Drivers get off Interstate 20 at Dixie Inn and come into Minden. They see the convenience stores, Dairy Queen, a church or two, businesses along the way, and then reach downtown Minden.
Downtown Minden is a quaint little area with its original brick streets, antique shops, successful restaurants, boutiques, an accounting firm and a bank or two – so what happened to the area these drivers just came through before hitting downtown? Did he miss it?
Long considered the “industrial” district of Minden on “Old” Shreveport Road, several manufacturing businesses are located behind the Shell gas station at the corner of Shreveport Road and Erwin Thompson Drive.
But as motorists continue through this area, it becomes a mecca of small businesses on a major artery into downtown Minden.
Business owner Rodney Welch, of State Farm Insurance, said his business is thriving and has many clients all over town. Welch, who belongs to the Creighton Hill Community Development Corporation (CHCDC), said he doesn’t see the city “neglecting” Shreveport Road, but more could be done.
“They haven’t dropped the ball, but more could be done to promote this area,” he said. “I love this area. It’s a high traffic area and that’s good for the businesses.”
Reports from the Louisiana Department of Transportation and Development list the latest traffic count at 11,379 (average daily traffic) as of 2011.
Mary McKinney, owner of Finders Keepers Resale Shop, said she sees a lot of traffic come into her business from Shreveport Road. One of the things the city could do, she says, is to have something akin to a flashing speed limit sign, because the area in which Finders Keepers is located is on the cusp of a sharp curve.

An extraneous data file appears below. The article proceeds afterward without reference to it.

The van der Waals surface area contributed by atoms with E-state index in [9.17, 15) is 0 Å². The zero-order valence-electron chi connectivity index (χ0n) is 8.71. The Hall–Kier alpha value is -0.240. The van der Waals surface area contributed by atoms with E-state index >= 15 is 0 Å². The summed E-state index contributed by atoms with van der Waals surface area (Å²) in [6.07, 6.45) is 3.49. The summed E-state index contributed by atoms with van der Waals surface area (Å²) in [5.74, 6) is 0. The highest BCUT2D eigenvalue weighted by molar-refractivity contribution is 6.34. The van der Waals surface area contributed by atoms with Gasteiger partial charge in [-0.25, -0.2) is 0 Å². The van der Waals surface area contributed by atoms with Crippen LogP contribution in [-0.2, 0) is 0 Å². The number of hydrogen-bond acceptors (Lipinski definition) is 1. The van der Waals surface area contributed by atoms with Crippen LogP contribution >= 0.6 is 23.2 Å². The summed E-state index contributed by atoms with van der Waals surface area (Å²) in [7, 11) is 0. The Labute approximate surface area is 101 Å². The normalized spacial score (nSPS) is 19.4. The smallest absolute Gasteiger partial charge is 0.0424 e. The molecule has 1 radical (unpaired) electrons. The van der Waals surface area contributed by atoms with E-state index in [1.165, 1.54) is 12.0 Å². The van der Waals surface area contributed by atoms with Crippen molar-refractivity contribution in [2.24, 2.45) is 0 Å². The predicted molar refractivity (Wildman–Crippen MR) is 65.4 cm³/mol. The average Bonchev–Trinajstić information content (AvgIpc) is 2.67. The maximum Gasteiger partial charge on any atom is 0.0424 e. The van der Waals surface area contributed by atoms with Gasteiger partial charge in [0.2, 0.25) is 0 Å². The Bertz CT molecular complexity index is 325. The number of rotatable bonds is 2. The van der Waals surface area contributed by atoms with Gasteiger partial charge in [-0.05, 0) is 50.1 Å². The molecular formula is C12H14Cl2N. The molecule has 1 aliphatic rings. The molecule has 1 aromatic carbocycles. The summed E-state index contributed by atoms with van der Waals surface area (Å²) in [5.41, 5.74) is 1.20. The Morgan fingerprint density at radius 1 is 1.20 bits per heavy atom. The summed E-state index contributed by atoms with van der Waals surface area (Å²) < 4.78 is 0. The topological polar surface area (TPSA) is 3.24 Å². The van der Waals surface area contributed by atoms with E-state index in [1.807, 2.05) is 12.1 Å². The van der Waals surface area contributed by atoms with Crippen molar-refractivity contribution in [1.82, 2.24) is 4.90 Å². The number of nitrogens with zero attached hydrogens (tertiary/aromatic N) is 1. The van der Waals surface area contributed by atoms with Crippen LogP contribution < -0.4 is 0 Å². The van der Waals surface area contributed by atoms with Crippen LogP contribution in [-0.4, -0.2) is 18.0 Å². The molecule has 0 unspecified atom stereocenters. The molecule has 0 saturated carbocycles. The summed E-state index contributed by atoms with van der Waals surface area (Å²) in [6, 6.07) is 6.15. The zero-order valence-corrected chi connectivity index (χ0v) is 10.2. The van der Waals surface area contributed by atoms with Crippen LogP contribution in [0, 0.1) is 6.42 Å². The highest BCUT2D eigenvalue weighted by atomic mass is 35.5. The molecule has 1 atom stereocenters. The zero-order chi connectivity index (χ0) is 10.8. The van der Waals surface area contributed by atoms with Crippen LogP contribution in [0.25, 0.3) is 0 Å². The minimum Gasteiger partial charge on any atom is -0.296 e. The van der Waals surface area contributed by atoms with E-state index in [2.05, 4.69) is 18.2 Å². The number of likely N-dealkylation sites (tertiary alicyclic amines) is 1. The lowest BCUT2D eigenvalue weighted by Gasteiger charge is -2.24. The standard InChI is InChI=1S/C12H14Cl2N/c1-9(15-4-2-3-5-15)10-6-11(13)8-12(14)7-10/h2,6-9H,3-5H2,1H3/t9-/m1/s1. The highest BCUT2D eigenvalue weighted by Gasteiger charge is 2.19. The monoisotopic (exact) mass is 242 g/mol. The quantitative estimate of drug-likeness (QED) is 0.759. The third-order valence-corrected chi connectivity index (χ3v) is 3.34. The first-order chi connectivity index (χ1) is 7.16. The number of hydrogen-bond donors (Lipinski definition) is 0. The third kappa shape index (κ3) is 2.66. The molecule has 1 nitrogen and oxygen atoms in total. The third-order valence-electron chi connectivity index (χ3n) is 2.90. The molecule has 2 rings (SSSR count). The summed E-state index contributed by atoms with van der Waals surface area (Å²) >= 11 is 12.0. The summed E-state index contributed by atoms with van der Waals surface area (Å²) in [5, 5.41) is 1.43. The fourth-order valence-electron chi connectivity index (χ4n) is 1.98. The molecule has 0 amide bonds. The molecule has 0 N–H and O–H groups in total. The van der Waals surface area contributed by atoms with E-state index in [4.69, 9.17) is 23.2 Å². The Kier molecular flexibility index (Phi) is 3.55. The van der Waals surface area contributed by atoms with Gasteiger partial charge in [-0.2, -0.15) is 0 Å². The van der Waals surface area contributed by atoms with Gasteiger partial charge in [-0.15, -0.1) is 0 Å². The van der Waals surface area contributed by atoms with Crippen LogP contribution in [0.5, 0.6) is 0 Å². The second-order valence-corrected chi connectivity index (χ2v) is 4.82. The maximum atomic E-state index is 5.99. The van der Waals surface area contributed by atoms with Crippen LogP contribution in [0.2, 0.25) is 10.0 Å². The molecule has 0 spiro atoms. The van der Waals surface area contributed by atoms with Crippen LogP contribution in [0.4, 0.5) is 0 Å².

“People walk up and down this road all day long,” she said. “From the tracks to Dairy Queen, the speed limit is 40 mph, and if they (City of Minden) would put one of those signs at certain points, that would help a lot. If we had access to some grants, I think a lot of the business owners here would take advantage of those.”
Historically, many of the homes on the west side of Minden have been rent houses.
“There is kind of a stigma attached to this neighborhood because of how it’s ethnically viewed,” McKinney said. “A lot people ask me if I’m afraid to be here. Those things that are sitting outside (the front of her business) have been there over a year. Nobody has ever touched anything. It’s not a bad neighborhood.”
At Minden Tire Center, located next to Horton Street, Store Manager Tony Algahim said the main thing impeding the business is the train that runs the tracks nearly every day. Sometimes they may see only two or three customers. On the days the trains don’t run, they will be busy all day, he said.
“That train comes through here three or four days out of the week, and I’m here every day,” he said. “We have business come from Shreveport Road, but whenever that train comes out, we have nothing.”
Another way to promote businesses along the thoroughfare, Algahim feels, is to provide better lighting at night, he said.